Earth has some special features that set it apart from its close cousins in the solar system, including large oceans of liquid water and a rich atmosphere with just the right ingredients to support life as we know it. Earth is also the only planet that has an active outer layer made of large tectonic plates that grind together and dip beneath each other, giving rise to mountains, volcanoes, earthquakes and large continents of land.
Geologists have long debated when these processes, collectively known as plate tectonics, first got underway. Some scientists propose that the process began as early as 4.5 billion years ago, shortly after Earth's formation. Others suggest a much more recent start within the last 800 million years. A study from the University of Maryland provides new geochemical evidence for a middle ground between these two extremes: An analysis of trace element ratios that correlate to magnesium content suggests that plate tectonics began about 3 billion years ago. The results appear in the January 22, 2016 issue of the journal Science.
"By linking crustal composition and plate tectonics, we have provided first-order geochemical evidence for the onset of plate tectonics, which is a fundamental Earth science question," said Ming Tang, a graduate student in geology at UMD and lead author of the study. "Because plate tectonics is necessary for the building of continents, this work also represents a further step in understanding when and how Earth's continents formed."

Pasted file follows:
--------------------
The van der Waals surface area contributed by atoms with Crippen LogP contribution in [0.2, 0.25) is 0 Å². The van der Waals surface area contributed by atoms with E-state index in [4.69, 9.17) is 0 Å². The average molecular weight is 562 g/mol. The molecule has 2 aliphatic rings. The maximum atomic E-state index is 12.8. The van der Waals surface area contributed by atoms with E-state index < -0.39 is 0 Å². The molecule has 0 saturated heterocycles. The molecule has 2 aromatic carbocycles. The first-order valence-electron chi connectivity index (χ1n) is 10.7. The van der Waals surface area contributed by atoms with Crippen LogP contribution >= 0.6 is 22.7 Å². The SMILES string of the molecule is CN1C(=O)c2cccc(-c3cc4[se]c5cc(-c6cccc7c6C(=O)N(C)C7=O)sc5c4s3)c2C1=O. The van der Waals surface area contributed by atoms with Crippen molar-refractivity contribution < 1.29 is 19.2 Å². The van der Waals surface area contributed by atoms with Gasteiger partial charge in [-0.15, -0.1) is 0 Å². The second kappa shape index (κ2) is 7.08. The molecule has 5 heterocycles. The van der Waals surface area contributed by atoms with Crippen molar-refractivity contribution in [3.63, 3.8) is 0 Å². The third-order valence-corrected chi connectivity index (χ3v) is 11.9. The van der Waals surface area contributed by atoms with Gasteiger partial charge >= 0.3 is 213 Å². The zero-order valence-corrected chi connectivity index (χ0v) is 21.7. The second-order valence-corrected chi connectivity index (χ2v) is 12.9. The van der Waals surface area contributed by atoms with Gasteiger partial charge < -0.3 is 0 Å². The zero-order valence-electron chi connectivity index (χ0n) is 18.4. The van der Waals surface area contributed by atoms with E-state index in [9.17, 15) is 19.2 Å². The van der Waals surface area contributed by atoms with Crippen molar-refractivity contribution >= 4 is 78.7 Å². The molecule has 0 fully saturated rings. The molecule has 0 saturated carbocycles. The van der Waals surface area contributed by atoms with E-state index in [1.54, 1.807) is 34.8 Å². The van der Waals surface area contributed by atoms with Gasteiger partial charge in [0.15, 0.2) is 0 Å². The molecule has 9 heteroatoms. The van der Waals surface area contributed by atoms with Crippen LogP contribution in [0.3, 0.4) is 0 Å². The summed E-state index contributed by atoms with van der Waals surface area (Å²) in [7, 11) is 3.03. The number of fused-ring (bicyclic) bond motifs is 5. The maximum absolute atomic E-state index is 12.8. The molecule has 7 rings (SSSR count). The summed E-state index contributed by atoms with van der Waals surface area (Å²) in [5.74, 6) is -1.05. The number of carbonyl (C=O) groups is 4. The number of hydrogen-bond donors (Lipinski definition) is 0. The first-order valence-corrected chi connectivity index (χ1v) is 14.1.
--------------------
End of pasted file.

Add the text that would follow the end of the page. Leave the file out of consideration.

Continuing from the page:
The study zeros in on one key characteristic of Earth's crust that sets it apart geochemically from other terrestrial planets in the solar system. Compared with Mars, Mercury, Venus and even our own moon, Earth's continental crust contains less magnesium. Early in its history, however, Earth's crust more closely resembled its cousins, with a higher proportion of magnesium.
At some point, Earth's crust evolved to contain more granite, a magnesium-poor rock that forms the basis of Earth's continents. Many geoscientists agree that the start of plate tectonics drove this transition by dragging water underneath the crust, which is a necessary step to make granite.
"You can't have continents without granite, and you can't have granite without taking water deep into the Earth," said Roberta Rudnick, former chair of the Department of Geology at UMD and senior author on the study. Rudnick, who is now a professor of earth sciences at the University of California, Santa Barbara, conducted this research while at UMD. "So at some point plate tectonics began and started bringing lots of water down into the mantle. The big question is when did that happen?"
A logical approach would be to look at the magnesium content in ancient rocks formed across a wide span of time, to determine when this transition toward low-magnesium crustal rocks began. However, this has proven difficult because the direct evidence--magnesium--has a pesky habit of washing away into the ocean once rocks are exposed to the surface.